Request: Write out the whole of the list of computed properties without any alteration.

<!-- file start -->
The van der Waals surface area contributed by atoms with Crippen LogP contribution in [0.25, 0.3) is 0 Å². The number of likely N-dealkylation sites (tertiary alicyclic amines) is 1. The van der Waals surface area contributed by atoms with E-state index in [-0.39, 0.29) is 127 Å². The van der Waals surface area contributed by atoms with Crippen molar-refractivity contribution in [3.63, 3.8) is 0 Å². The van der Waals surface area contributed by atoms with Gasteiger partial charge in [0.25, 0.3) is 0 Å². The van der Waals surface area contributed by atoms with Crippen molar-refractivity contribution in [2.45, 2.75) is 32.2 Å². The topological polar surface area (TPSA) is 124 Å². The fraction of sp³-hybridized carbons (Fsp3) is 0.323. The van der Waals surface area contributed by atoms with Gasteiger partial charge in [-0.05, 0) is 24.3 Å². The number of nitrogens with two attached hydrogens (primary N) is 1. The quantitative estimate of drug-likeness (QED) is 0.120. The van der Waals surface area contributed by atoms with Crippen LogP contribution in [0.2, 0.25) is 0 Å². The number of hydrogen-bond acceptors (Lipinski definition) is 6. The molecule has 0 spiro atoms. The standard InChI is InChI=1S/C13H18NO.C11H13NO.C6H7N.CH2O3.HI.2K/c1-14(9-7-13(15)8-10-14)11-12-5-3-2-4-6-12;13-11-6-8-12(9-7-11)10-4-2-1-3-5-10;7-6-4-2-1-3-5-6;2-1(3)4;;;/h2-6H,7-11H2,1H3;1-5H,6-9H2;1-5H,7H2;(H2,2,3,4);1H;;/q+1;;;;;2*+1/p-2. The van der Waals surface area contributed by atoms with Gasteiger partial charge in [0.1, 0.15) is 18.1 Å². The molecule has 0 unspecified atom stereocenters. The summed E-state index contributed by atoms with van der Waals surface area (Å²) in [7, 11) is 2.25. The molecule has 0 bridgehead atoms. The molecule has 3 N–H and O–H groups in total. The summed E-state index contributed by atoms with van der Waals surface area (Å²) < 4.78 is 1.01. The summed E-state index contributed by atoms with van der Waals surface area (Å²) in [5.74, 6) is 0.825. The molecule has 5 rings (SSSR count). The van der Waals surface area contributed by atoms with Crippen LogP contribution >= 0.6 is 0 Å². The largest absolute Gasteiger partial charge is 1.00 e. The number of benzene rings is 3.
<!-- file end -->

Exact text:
The van der Waals surface area contributed by atoms with Crippen LogP contribution in [0.25, 0.3) is 0 Å². The number of likely N-dealkylation sites (tertiary alicyclic amines) is 1. The van der Waals surface area contributed by atoms with E-state index in [-0.39, 0.29) is 127 Å². The van der Waals surface area contributed by atoms with Crippen molar-refractivity contribution in [3.63, 3.8) is 0 Å². The van der Waals surface area contributed by atoms with Gasteiger partial charge in [0.25, 0.3) is 0 Å². The van der Waals surface area contributed by atoms with Crippen molar-refractivity contribution in [2.45, 2.75) is 32.2 Å². The topological polar surface area (TPSA) is 124 Å². The fraction of sp³-hybridized carbons (Fsp3) is 0.323. The van der Waals surface area contributed by atoms with Gasteiger partial charge in [-0.05, 0) is 24.3 Å². The number of nitrogens with two attached hydrogens (primary N) is 1. The quantitative estimate of drug-likeness (QED) is 0.120. The van der Waals surface area contributed by atoms with Crippen LogP contribution in [0.2, 0.25) is 0 Å². The number of hydrogen-bond acceptors (Lipinski definition) is 6. The molecule has 0 spiro atoms. The standard InChI is InChI=1S/C13H18NO.C11H13NO.C6H7N.CH2O3.HI.2K/c1-14(9-7-13(15)8-10-14)11-12-5-3-2-4-6-12;13-11-6-8-12(9-7-11)10-4-2-1-3-5-10;7-6-4-2-1-3-5-6;2-1(3)4;;;/h2-6H,7-11H2,1H3;1-5H,6-9H2;1-5H,7H2;(H2,2,3,4);1H;;/q+1;;;;;2*+1/p-2. The van der Waals surface area contributed by atoms with Gasteiger partial charge in [0.1, 0.15) is 18.1 Å². The molecule has 0 unspecified atom stereocenters. The summed E-state index contributed by atoms with van der Waals surface area (Å²) in [7, 11) is 2.25. The molecule has 0 bridgehead atoms. The molecule has 3 N–H and O–H groups in total. The summed E-state index contributed by atoms with van der Waals surface area (Å²) < 4.78 is 1.01. The summed E-state index contributed by atoms with van der Waals surface area (Å²) in [5.74, 6) is 0.825. The molecule has 5 rings (SSSR count). The van der Waals surface area contributed by atoms with Crippen LogP contribution >= 0.6 is 0 Å². The largest absolute Gasteiger partial charge is 1.00 e. The number of benzene rings is 3.